Although Myanmar is not in the news as much as it was earlier in the year, the country remains engulfed in crisis as the military continues to strengthen its grip. The ongoing conflict – coupled with the pandemic – is taking its toll on believers. But there are sparks of hope – including 50 children giving their lives to Jesus at a recent event. All names in this article have been changed for security reasons.
Many Christians in Myanmar have been displaced as the military intensifies its fight against resistance groups
Believers in the Christian-majority state of Chin in Myanmar have been left traumatised and homeless as the military intensifies its fight against resistance groups.
Since the beginning of October, the Tatmadaw (Burmese local army) has been sending more troops to the mountainous state to ward off opposition fighters, leading to an increase in churches being ransacked, shelled and occupied. Sadly, one pastor has been killed.
“The situation is difficult to describe,” says Brother Lwin, an Open Doors local partner. “Wherever the military goes, they burn the houses, kill the pigs [which many families rely on for income], and occupy churches.”
"We hope that other Christians will pray for us that we are able to forgive" Zew That
“The fighting is intense in Christian areas in Falam Township in Chin State, and Kachin State. It’s alarming because believers’ families there are forced to hide in the forest – migration in the Chin State is happening in droves and the towns have become completely empty. There is nowhere to hide but the jungle.”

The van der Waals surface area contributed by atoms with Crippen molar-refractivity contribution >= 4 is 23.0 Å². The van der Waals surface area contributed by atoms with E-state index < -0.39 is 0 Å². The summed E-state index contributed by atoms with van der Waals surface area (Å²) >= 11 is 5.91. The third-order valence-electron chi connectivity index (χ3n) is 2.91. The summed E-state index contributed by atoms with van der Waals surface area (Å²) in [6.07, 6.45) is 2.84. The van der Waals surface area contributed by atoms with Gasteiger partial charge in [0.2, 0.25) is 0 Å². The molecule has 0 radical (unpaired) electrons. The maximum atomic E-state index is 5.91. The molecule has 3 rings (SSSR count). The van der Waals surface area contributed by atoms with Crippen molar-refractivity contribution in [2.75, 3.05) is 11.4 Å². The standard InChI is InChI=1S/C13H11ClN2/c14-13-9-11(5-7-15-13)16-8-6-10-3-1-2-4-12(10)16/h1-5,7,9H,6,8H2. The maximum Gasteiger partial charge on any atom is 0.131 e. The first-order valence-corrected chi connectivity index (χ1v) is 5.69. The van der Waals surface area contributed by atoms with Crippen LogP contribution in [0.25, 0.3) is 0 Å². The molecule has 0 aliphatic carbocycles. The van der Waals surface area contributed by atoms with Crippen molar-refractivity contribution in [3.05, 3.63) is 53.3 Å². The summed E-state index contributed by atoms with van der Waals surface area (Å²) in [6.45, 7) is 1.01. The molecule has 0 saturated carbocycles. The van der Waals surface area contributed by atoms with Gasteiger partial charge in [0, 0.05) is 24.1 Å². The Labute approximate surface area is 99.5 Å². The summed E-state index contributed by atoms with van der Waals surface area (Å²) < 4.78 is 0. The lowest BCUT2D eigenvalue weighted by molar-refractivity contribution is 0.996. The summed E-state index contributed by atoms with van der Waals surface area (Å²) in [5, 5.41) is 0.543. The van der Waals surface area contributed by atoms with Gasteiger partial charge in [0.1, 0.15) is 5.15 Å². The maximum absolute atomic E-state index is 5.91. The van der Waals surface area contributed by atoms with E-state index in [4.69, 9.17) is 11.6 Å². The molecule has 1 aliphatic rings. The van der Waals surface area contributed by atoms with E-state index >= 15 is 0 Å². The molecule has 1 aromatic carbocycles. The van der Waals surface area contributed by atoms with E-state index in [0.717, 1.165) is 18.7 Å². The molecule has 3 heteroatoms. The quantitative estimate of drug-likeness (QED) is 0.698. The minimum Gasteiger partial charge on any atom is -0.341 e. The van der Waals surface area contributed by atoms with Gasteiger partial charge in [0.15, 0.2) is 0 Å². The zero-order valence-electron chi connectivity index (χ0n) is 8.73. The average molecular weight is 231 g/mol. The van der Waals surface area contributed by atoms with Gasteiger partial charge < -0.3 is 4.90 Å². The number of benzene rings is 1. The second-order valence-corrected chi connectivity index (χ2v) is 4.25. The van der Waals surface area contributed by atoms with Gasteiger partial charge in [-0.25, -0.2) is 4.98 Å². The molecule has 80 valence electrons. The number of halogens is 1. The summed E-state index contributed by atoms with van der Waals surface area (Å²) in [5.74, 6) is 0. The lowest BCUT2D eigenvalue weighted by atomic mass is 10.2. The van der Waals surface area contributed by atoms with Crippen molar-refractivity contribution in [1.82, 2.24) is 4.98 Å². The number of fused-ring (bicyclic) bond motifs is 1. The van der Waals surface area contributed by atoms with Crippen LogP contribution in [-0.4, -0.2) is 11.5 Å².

Myanmar is the scene of the longest civil war in the world. It is centralised in Christian-majority states, including Chin, which are rich in commodities like jade and timber. Consequently, Christians living there have been vulnerable to persecution by insurgent groups and the army for many years. The military coup, which took place earlier this year in February, has only exacerbated this.
“Whenever we hear a loud voice, or gunshots, we are in fear,” shares Zew That, a Chin believer forced to escape the violence.
Zew That points out that the strategy to destroy property is particularly hurtful for the minority Chin people. “For us Chin people, the number one priority is our house. Our house provides shelter. When the house is destroyed, it's difficult for us to forgive. But we know that the Bible tells us to forgive our enemies. We hope that other Christians will pray for us that we are able to forgive.”
To illustrate his point, Zew That shares that even his eight-year-old daughter had previously prayed for the enemies to be killed. “I was shocked when she prayed, ‘Lord, kill the generals. Kill the army. Kill them, please.’ I told her that God wants us to love our enemies, and then she changed her prayer. She said, ‘Lord, please stop the dictatorship.’ All this violence is hard not only for us, but especially for the children.”
“The church has been through so much, and believers are traumatised,” adds Daisy, another Open Doors local partner. “Church building and church properties have been attacked, vandalised, robbed and even burned. According to our field records, 30 churches have been attacked by the military since the coup began.”
In September, Daisy visited believers who’ve fled their homes. “They were staring blankly in front of them,” she said of a visit to one house where there were three women. “There was a sense of hopelessness and fear. They cannot move on. It feels like they were so shocked that they can't even process what is going on around them.”